Antoine Griezmann, Wales, and Antonio Conte star in a tournament where bigger proved better

Five things we learned in France.

Antoine Griezmann is the real deal

Euro 2016 will not be remembered with fondness by many of the continent’s most high-profile strikers.

Robert Lewandowski’s radar was off for Poland; Harry Kane had a miserable time for England while Thomas Muller did everything but score for Germany.

Things didn’t start so well for Griezmann either, the striker losing his place in the side for France’s second game after an underwhelming showing in the tournament opener against Romania.

However, with France toiling against a stubborn opposition, Griezmann was summoned from the bench and his stoppage-time header broke Albania’s resistance.

He rescued the hosts again in the last 16 clash against Ireland, scoring twice as France came from behind against Martin O’Neill’s men. Another brace put paid to Germany’s hopes in the semi-final and while France ultimately fell short there can be no doubt that Griezmann is a special talent.

Wales will be a tough nut for Ireland to crack in the World Cup qualifiers

When the draw for the qualifying campaign for the 2018 World Cup was made a year ago it appeared the Republic of Ireland had cause for optimism.

A group that pitted Ireland against Wales, Austria, Serbia, Georgia and Moldova looked, at the time, a considerably easier task than the one faced in their ultimately successful mission to reach the Euros.

Now, though, the challenge of making it to Russia looks a far stiffer one after Wales’ remarkable, uplifting journey as far as the semi-finals of this tournament.

They might even have made last night’s final, had they not lost Aaron Ramsey through suspension for the semi-final against Portugal. Getting the better of the Welsh will be a tough ask, particularly so if, as expected, some of Ireland’s most experienced names opt to call it a day at international level.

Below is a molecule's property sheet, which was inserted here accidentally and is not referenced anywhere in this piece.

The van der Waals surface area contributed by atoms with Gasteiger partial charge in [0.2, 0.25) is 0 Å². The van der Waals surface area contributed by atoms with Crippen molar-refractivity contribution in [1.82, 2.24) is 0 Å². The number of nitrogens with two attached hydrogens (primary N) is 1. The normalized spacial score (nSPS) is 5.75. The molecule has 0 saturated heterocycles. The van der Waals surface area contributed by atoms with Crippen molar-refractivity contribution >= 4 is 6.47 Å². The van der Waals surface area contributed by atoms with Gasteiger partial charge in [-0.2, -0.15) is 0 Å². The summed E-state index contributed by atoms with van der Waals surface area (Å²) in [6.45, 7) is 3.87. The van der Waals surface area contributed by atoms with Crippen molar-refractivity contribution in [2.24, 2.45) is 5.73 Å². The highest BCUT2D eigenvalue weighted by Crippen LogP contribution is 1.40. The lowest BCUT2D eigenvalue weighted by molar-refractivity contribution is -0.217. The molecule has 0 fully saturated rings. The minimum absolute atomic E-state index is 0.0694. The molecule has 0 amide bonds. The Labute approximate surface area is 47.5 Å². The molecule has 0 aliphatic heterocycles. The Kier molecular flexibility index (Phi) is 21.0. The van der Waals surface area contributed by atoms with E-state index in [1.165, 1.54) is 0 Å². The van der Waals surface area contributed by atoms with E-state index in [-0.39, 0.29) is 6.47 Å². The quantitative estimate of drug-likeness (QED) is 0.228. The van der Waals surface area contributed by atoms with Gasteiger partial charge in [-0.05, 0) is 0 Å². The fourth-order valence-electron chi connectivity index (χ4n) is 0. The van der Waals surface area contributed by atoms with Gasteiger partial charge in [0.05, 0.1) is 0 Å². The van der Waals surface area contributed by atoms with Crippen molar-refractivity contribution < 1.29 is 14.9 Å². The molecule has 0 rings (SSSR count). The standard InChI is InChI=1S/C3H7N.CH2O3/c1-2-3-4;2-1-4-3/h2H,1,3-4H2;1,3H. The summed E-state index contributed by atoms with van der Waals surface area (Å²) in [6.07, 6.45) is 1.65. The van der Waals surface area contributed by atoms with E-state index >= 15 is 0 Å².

And with only the group winners guaranteed a place in the World Cup finals and Ireland finishing their qualifying campaign in Cardiff, the road to Moscow could be bumpy.

Chelsea have struck gold with Antonio Conte

It’s amazing how quickly perceptions change. Before this tournament began the word was that this Italy team was their worst of all time.

One classically Italian win over Belgium later, the Azzurri were being talked up as potential tournament winners. That didn’t happen, Italy losing out to Germany in a penalty shoot-out at the quarter-final stage but the team and their manager left France with their reputation substantially enhanced.

The way Conte galvanised and organised his troops was hugely impressive as he got the absolute limit out of a side sorely lacking in star quality in midfield or up front.

Pep Guardiola and Jose Mourinho may generate more headlines but Conte could prove the summer’s best managerial capture.

Talented players don’t necessarily make a talented team

Every major international tournament produces teams who should, on paper, prosper but contrive to blow it.

This competition was no exception. It’s become tradition for England to flop and once again they did just that, drawing against a hopeless Russia team, scrambling a win against Wales, before failing to win their group by not beating Slovakia.

It seemed their luck was in when they were pitted against Iceland in the last 16 but a truly shambolic display ended their tournament and Roy Hodgson’s reign. It was a similar story with Belgium as Marc Wilmots’ men began their tournament by losing against Italy and ended it by being totally overwhelmed by a vibrant Welsh outfit. Given the quality of player at their disposal they, like England, should have performed far better.

Big is beautiful

The decision to extend the Euros from 16 to 24 teams was controversial but the events of the last month have vindicated the call. The fear was the expansion would result in lots of lopsided games but, happily, that didn’t prove the case.

In addition, the fact the four best third-placed teams reached the last 16 meant very few teams were doomed to elimination before their final group game.

Ireland were one of the chief beneficiaries of the expansion, firstly, making it to France despite finishing third in their qualifying group and, secondly, reaching the knockout stages despite finishing behind Italy and Belgium in Group E. However, the performances against Sweden, Italy and in the first half against France showed that Ireland, at the very least, can compete at this level.

It’s also worth noting that Hungary, who like Ireland qualified via the play-offs, won their group in France. Portugal also benefited, going all the way despite only finishing third in their group.

As a result, it’s hard not to conclude that bigger is better.

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